It is noted that the matrix A is column orthogonality, and then, the matrix A − 1 exists certainly. However, we need to reevaluate the matrix for each different index value of NZ. Finally, by choosing different value of ω 0, we can get enough uniformly sampled points of the original signal spectrum. And by scanning k H from zero to κ, we can reconstruct the spectrum of NYFR.

4 Simulation results and discussion

We take an example for a LFM signal under large bandwidth to show the validity of the proposed method. And the simulation settings are listed in the Table 1.
Table 1

The simulation settings table

Average sampling frequency

f s

1 GHz

Sinusoid modulation frequency

f θ

10 MHz

Simulation points


1000 points

Amplitude of LFM

A 0


Initial phase of LFM

φ 0


Initial frequency of LFM

f 0

3.52 GHz

Bandwidth of LFM

B 0

0.95 GHz

Modulation rate of LFM

k 0

9.5e6 GHz

It is assumed that NYFR covers ten Nyquist zones, then the coverage of NYFR spectrum surveillance is from −5GHz to 5GHz. The spectrum of the LFM signal and its OMP reconstruction is shown in Fig. 5. We can see that the signal is not sparse in frequency domain, and the accurate reconstruction cannot be implemented by the existing CS algorithms.
Fig. 5

The NYFR spectrum surveillance and its reconstruction

In Fig. 6, the Fourier spectrum of the received LFM signal which limited to only one NZ is shown in (a); and for the index of NZ of this signal is k H  = 4, the digital spectrum of periodic nonuniform subsampling is shown in (b); and the figure (c) proved that the proposed spectral reconstruction algorithm is useful. Then, calculating the reconstruction error by 100 times of Monte Carlo experiment is 0.0084, where root-mean-square is used to define the reconstruction error as follows:
Fig. 6

The LFM signal spectrum

$$ \varepsilon =\sqrt{\left({\displaystyle \sum_{n=0}^{N-1}{\left|{S}_a\left({\omega}_n\right)-\tilde{S}\left({\omega}_n\right)\right|}^2}\right)/ N} $$
  1. (a)

    Fourier spectrum of uniform sampling

  2. (b)

    Digital spectrum of periodic nonuniform subsampling

  3. (c)

    Spectral reconstruction


5 Conclusions

NYFR is an efficient A2I conversion model, and its spectral reconstruction can use the traditional CS recovery algorithms. However, if the signal is not sparse in frequency domain as shown in simulation, the existing CS algorithms as OMP cannot reconstruct the received signal accurately. In this paper, we first derive that the RF sample clock function of NYFR is periodic nonuniform. Then, the classical results of periodic nonuniform sampling are applied to NYFR. We extend the spectral reconstruction algorithm of time series decomposed model to the subsampling case by using the spectrum characteristics of NYFR. And finally, we take an example for a LFM signal under large bandwidth to verify the proposed algorithm and compare the spectral reconstruction algorithm with OMP algorithm. But for the influence of noise, the parameter estimation of wideband LFM signals will be more difficult. In the future work, we will study the fractional spectrum reconstruction of periodic nonuniform subsampling and their applications.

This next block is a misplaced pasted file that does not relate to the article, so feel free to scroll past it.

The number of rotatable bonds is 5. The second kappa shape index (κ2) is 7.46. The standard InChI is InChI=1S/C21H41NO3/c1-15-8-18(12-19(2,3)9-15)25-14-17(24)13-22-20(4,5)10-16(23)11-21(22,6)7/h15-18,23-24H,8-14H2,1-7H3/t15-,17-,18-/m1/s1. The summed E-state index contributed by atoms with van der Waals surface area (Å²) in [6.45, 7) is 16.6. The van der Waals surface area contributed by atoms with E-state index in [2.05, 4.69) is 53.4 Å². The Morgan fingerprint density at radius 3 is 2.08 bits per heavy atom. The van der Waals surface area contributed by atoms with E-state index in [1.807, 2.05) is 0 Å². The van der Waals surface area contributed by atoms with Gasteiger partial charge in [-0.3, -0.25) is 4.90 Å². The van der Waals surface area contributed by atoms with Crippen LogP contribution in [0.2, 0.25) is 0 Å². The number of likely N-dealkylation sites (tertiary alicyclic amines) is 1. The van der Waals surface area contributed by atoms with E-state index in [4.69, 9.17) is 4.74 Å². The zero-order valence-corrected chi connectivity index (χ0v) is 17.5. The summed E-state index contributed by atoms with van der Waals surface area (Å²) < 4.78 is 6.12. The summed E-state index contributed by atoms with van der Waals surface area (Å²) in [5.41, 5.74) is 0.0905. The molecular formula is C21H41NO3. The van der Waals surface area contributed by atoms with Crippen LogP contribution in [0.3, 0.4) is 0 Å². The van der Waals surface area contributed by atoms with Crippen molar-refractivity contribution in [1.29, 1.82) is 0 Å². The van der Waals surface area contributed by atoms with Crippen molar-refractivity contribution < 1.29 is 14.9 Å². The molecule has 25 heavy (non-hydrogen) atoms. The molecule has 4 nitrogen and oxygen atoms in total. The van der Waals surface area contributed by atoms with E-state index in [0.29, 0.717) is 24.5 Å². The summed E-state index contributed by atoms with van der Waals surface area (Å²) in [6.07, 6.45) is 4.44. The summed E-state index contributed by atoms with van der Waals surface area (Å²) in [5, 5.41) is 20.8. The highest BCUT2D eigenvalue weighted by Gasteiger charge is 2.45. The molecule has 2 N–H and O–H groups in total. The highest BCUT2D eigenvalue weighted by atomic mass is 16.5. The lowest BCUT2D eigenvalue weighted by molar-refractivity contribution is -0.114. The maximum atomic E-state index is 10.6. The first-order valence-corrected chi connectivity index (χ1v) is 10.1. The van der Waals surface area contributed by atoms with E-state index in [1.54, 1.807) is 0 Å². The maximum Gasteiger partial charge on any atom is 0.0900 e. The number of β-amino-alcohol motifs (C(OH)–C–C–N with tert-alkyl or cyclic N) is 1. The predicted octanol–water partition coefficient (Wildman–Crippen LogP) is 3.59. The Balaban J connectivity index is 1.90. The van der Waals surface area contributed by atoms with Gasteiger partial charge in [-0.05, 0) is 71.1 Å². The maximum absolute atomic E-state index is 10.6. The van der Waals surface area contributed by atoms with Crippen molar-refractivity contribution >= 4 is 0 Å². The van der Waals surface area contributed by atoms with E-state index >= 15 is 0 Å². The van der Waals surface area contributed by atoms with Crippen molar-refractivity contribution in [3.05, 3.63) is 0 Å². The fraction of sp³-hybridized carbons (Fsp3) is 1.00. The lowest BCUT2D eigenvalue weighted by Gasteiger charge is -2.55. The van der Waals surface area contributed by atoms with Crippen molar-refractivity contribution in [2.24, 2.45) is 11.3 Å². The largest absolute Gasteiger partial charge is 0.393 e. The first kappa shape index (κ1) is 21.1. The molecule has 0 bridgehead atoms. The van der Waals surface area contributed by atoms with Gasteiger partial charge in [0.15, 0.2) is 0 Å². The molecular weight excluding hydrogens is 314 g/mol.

Analog to digital converter


Compressive sensing


Least common multiple


Linear frequency modulation


Nyquist folding receiver


Nyquist zone


Orthogonal matching pursuit


Radio frequency


Restricted isometry property


Sinusoid frequency modulation



The authors thank the National High-tech R&D Program of China and the National Natural Science Foundation of China for their supports for the research work. The authors also thank the reviewers for their suggestions and corrections to the original manuscript.


This work was supported by the 863 Project (2015AA8098088B&2015AA7031093B) and the National Natural Science Foundation of China (61571088).

Competing interests

The authors declare that they have no competing interests.

Authors’ contributions

KJ is the first author and corresponding author of this paper. Her main contributions include (1) the basic idea, (2) the derivation of equations, (3) computer simulations, and (4) writing of this paper. JZ is the second author whose main contribute includes analyzing the basic idea and checking simulations. BT is the third author and his main contribute includes refining the whole paper. All authors read and approved the final manuscript.

Open AccessThis article is distributed under the terms of the Creative Commons Attribution 4.0 International License (, which permits unrestricted use, distribution, and reproduction in any medium, provided you give appropriate credit to the original author(s) and the source, provide a link to the Creative Commons license, and indicate if changes were made.

Authors’ Affiliations

School of Electronic Engineering, University of Electronic Science and Technology of China